The United States Department of the Treasury’s Office of Foreign Assets Control has announced it will impose sanctions on darknet market Hydra and virtual currency exchange Garantex.
In a Tuesday announcement, the Treasury Department said it had worked with the Department of Justice, the Federal Bureau of Investigations, the Drug Enforcement Administration, the Internal Revenue Service Criminal Investigation and Homeland Security Investigations to sanction the Russia-based darknet marketplace as well as Garantex. The move from the U.S. government agencies came the same day the German Federal Criminal Police announced it had shut down Hydra’s servers in Germany and seized more than $25 million worth of Bitcoin (BTC) connected to the marketplace.
Illegaler #Darknet-Marktplatz „Hydra Market“ – die @GStA_FFM_ZIT und das #BKA haben heute Morgen die in Deutschland befindliche Serverinfrastruktur sichergestellt und abgeschaltet.
Bei „Hydra Market“ handelt es sich um den mutmaßlich umsatzstärksten illegalen Marktplatz weltweit. pic.twitter.com/0jsLn2NYtu
— Bundeskriminalamt (@bka) April 5, 2022
According to the Treasury Department, the sanctions were part of an international effort aimed at “[disrupting the] proliferation of malicious cybercrime services, dangerous drugs and other illegal offerings.” Treasury Secretary Janet Yellen said ransomware operators and those engaging in other cybercrimes were able to operate in Russia “with impunity,” posing a potential threat to U.S. interests.
The U.S. government agency alleged Garantex had “willfully disregard[ed]” Anti-Money Laundering and Combating the Financing of Terrorism requirements imposed by many regulators on virtual currency exchanges. In addition, it hinted the firm was run by individuals exhibiting a “wanton disregard for regulations and compliance.”
The Office of Foreign Assets’s investigation found more than $8 million connected to ransomware attacks had moved through Hydra, while Garantex facilitated more than $100 million in transactions “associated with illicit actors and darknet markets.” The Treasury Department worked with Estonian authorities for its investigation of Garantex, which determined the exchange had continued to carry out operations in Russia.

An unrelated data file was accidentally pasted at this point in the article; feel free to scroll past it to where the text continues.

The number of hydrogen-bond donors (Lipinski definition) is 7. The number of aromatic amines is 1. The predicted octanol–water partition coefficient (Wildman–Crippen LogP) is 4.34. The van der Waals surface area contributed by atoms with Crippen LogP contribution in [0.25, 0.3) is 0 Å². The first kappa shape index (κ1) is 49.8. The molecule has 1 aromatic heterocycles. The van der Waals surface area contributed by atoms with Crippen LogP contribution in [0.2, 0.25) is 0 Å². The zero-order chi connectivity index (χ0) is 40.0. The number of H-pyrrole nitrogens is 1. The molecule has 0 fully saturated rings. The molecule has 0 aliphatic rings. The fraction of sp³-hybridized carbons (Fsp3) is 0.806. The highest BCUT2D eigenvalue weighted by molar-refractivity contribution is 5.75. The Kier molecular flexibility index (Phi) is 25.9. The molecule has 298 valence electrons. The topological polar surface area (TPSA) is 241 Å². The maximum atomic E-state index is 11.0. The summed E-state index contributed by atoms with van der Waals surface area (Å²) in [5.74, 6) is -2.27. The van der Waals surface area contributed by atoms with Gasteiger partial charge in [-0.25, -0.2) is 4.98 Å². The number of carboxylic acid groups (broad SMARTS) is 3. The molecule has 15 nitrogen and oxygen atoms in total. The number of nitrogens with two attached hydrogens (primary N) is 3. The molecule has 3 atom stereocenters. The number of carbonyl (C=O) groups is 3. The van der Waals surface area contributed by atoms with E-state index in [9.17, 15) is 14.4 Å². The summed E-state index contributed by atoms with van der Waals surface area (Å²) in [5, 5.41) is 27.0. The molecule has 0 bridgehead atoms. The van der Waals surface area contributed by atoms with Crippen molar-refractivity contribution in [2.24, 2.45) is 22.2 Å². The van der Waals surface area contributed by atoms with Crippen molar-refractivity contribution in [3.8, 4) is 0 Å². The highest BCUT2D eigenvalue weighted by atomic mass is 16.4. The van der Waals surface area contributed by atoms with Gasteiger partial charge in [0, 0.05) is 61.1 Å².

The Treasury Dept. also listed more than 100 addresses for BTC, Tether (USDT) and Ether (ETH) connected to Hydra’s and Garantex’s operations as “Specially Designated Nationals” — from which “assets are blocked and U.S. persons are generally prohibited from dealing with them.” In addition, the agency concluded Hydra was “reasonably likely to result in, or have materially contributed to, a significant threat to the national security, foreign policy or economic health or financial stability” of the United States:
“Some virtual currency exchanges are exploited by malicious actors, but others, as is the case with Garantex, Suex and Chatex, facilitate illicit activities for their own gains. Treasury continues to use its authorities against malicious cyber actors and their facilitators in concert with other U.S. departments and agencies, as well as our foreign partners, to disrupt financial nodes tied to ransomware payments, cyber-attacks and other illicit activity.”
The U.S. government’s actions followed the Treasury Department imposing sanctions on Russia-based business Suex OTC in September 2021 for allegedly allowing hackers to access cryptocurrency sent as payment for ransomware attacks. Agencies from the FBI to the Justice Department have since set up task forces aimed at enforcing and investigating actors using cryptocurrencies for money laundering and other cybercrimes.
Yellen is expected to speak on the role of crypto in the U.S. economy at American University in Washington, D.C. on Thursday.